# Probability of adverse events that have not yet occurred: a statistical reminder

BMJ 1995; 311 doi: https://doi.org/10.1136/bmj.311.7005.619 (Published 02 September 1995) Cite this as: BMJ 1995;311:619^{a}II Department of Surgery, University of Cologne, Kliniken der Stadt Koln, Ostmerheimer Str 200, D-51109 Koln, Germany

- Correspondence to: Dr Eypasch.

- Accepted 15 June 1995

The probability of adverse and undesirable events during and after operations that have not yet occurred in a finite number of patients (n) can be estimated with Hanley's simple formula, which gives the upper limit of the 95% confidence interval of the probability of such an event: upper limit of 95% confidence interval=maximum risk=3/n (for n>30). Doctors and surgeons should keep this simple rule in mind when complication rates of zero are reported in the literature and when they have not (yet) experienced a disastrous complication in a procedure.

Just as aeroplanes should not crash, common bile ducts should not be cut and iliac vessels not be punctured during laparoscopic procedures. In reality, however, these things do happen.1 With the boom in endoscopic surgery, surgeons are claiming to have zero mortality or even zero morbidity in their series of operations. A little reminder, not only for surgeons, may be necessary. If a certain adverse event or complication does not occur in a series, it does not mean that it will never happen. Experience and Murphy's law teach us that catastrophes do happen, and their probability can in fact be calculated by a simple rule of thumb.

In 1983 Hanley, a Canadian statistician, published the paper If nothing goes wrong is everything alright?2 This paper deserves explanation and needs to be highlighted to surgeons in particular. The paper describes in detail the statistical implications if an event of interest fails to occur in a finite number of operations or subjects. Instead of assuming that a technique is safe because of zero numerators, we should look at confidence intervals between zero and a certain upper limit. Hanley gives a simple rule, which should be known by every practising surgeon, to calculate the upper limit of a 95% confidence interval.

## Methods

### THE FORMULA

Hanley wrote: “This rule of three states that if none of n patients showed the event about which we are concerned, we can be 95% confident that the chance of this event is at most 3 in n (i.e. 3/n). In other words, the upper 95% confidence limit of a 0/n rate is approximately 3/n.”2 The calculations are based on the following consideration. Given the risk of a certain event, the probability of this event not occurring is (1-risk). The probability of this event not occurring in n independent observations (patients or operations) is then (1-risk)^{n}. The higher the risk, the lower the chance of not finding at least one occurrence of the event. One can therefore determine the maximum risk of an event, with a 5% error, that is compatible with n observations of non-occurrence: (1-maximum risk)^{n}=0.05, equal to 1-maximum risk=(n root 0.05), equal to 1-maximum risk=(0.05)^{1/n}. For n>30 this can be approximated by 1-maximum risk=1-(3/n), equal to maximum risk=3/n.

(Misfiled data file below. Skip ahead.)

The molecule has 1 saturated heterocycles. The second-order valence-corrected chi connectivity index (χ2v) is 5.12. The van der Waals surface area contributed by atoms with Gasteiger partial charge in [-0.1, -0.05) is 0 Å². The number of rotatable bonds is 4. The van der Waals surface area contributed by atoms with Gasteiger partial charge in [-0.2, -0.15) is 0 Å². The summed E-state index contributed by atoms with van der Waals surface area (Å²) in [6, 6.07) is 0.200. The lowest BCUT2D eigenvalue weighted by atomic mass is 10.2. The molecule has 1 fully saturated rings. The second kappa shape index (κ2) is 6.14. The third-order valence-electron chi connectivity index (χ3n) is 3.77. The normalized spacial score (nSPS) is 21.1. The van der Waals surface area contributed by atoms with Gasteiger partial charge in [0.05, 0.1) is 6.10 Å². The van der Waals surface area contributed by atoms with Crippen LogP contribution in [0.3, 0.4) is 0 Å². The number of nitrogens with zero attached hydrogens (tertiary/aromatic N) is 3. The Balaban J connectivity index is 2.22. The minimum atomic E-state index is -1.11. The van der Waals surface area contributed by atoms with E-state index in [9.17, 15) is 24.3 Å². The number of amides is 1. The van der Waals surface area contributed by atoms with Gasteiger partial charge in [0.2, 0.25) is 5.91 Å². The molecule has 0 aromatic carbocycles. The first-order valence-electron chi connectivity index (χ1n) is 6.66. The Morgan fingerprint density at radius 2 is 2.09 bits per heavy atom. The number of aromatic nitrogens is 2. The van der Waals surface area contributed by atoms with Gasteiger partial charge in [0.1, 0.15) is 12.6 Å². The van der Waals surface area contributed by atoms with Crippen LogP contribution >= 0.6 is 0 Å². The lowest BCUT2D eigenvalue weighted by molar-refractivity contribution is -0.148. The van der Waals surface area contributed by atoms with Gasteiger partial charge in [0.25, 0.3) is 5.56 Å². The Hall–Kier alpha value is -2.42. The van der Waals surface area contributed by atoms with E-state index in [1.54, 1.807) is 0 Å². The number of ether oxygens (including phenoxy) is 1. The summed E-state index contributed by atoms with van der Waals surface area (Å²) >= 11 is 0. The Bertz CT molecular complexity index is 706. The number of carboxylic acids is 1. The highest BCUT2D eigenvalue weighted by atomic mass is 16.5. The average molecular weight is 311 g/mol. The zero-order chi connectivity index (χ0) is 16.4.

This formula closely fits the upper limit of the 95% confidence interval.2 Even when n=20 the number based on the rule of three does not differ substantially from the exact value (15% v 14%2).

### EXAMPLE

The event that most worries endoscopic surgeons is intraoperative vascular injury that leads to loss of a limb or death. We selected well known international reports of series of laparoscopic appendicectomies and cholecystectomies from the literature.3 4 5 6 7 8 9 10 11 12 13 14 15 None of them reported a major vascular injury with subsequent loss of a limb or death. We applied Hanley's rule of three to the data in the papers to calculate the upper limit of a 95% confidence interval for such an adverse event. The table shows the results of these calculations.

## Discussion

Several conclusions can be drawn from the table. It is obvious that a small series of any procedure can say hardly anything about the safety of the technique. Even though a major vascular injury with subsequent loss of a limb or death never occurred, the statistical analysis shows that, depending on the study selected, there was the threat that it might occur in four out of every 1000 procedures or even 12 out of every 100. This makes statements like “laparoscopic appendectomy is the method of choice”3 premature or even irresponsible if they are based on single studies.

The non-occurrence of an adverse event in a surgical series does not mean that it cannot happen. It can, and the true rate of occurrence can be estimated from its 95% confidence interval. It is a good estimate of the worst case that is compatible with the observed data. The smaller the sample, the wider the confidence interval. This means that the upper limit of a confidence interval from a small sample is greater than that from a large sample, but this does not mean that the true probability of an adverse event occurring is larger in a small series.

Doctors and surgeons should keep this simple rule of three in mind when complication rates of zero are reported in the literature and when they have not (yet) experienced a disastrous complication in a procedure.